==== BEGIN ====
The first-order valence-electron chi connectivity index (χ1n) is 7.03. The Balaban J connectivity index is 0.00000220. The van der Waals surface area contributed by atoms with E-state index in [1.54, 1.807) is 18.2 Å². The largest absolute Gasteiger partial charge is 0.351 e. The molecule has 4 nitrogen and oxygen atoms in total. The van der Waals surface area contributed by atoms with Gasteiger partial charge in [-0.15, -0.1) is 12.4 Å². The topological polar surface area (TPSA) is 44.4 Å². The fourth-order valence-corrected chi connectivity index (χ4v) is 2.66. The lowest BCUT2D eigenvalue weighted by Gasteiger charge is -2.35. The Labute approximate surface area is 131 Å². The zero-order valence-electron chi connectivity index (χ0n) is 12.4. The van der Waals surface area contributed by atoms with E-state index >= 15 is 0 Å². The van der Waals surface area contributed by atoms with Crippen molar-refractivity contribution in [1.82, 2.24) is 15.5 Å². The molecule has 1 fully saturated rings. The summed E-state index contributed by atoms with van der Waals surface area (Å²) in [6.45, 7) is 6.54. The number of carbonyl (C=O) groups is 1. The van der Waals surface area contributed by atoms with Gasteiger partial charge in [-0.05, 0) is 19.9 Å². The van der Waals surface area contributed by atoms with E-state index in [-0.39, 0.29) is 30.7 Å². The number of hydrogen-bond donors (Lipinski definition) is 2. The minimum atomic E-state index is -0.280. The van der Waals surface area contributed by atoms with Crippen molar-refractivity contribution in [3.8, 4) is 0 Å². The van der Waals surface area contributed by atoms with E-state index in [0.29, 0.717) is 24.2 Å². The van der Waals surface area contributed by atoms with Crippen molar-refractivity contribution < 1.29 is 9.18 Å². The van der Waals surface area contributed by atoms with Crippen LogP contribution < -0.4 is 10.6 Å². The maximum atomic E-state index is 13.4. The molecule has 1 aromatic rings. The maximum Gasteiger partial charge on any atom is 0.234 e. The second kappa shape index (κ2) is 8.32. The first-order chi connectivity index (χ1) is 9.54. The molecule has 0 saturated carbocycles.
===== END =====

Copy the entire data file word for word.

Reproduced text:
The first-order valence-electron chi connectivity index (χ1n) is 7.03. The Balaban J connectivity index is 0.00000220. The van der Waals surface area contributed by atoms with E-state index in [1.54, 1.807) is 18.2 Å². The largest absolute Gasteiger partial charge is 0.351 e. The molecule has 4 nitrogen and oxygen atoms in total. The van der Waals surface area contributed by atoms with Gasteiger partial charge in [-0.15, -0.1) is 12.4 Å². The topological polar surface area (TPSA) is 44.4 Å². The fourth-order valence-corrected chi connectivity index (χ4v) is 2.66. The lowest BCUT2D eigenvalue weighted by Gasteiger charge is -2.35. The Labute approximate surface area is 131 Å². The zero-order valence-electron chi connectivity index (χ0n) is 12.4. The van der Waals surface area contributed by atoms with E-state index >= 15 is 0 Å². The van der Waals surface area contributed by atoms with Crippen molar-refractivity contribution in [1.82, 2.24) is 15.5 Å². The molecule has 1 fully saturated rings. The summed E-state index contributed by atoms with van der Waals surface area (Å²) in [6.45, 7) is 6.54. The number of carbonyl (C=O) groups is 1. The van der Waals surface area contributed by atoms with Gasteiger partial charge in [-0.05, 0) is 19.9 Å². The van der Waals surface area contributed by atoms with E-state index in [-0.39, 0.29) is 30.7 Å². The number of hydrogen-bond donors (Lipinski definition) is 2. The minimum atomic E-state index is -0.280. The van der Waals surface area contributed by atoms with Crippen molar-refractivity contribution in [3.8, 4) is 0 Å². The van der Waals surface area contributed by atoms with E-state index in [0.29, 0.717) is 24.2 Å². The van der Waals surface area contributed by atoms with Crippen molar-refractivity contribution < 1.29 is 9.18 Å². The van der Waals surface area contributed by atoms with Crippen LogP contribution < -0.4 is 10.6 Å². The maximum atomic E-state index is 13.4. The molecule has 1 aromatic rings. The maximum Gasteiger partial charge on any atom is 0.234 e. The second kappa shape index (κ2) is 8.32. The first-order chi connectivity index (χ1) is 9.54. The molecule has 0 saturated carbocycles.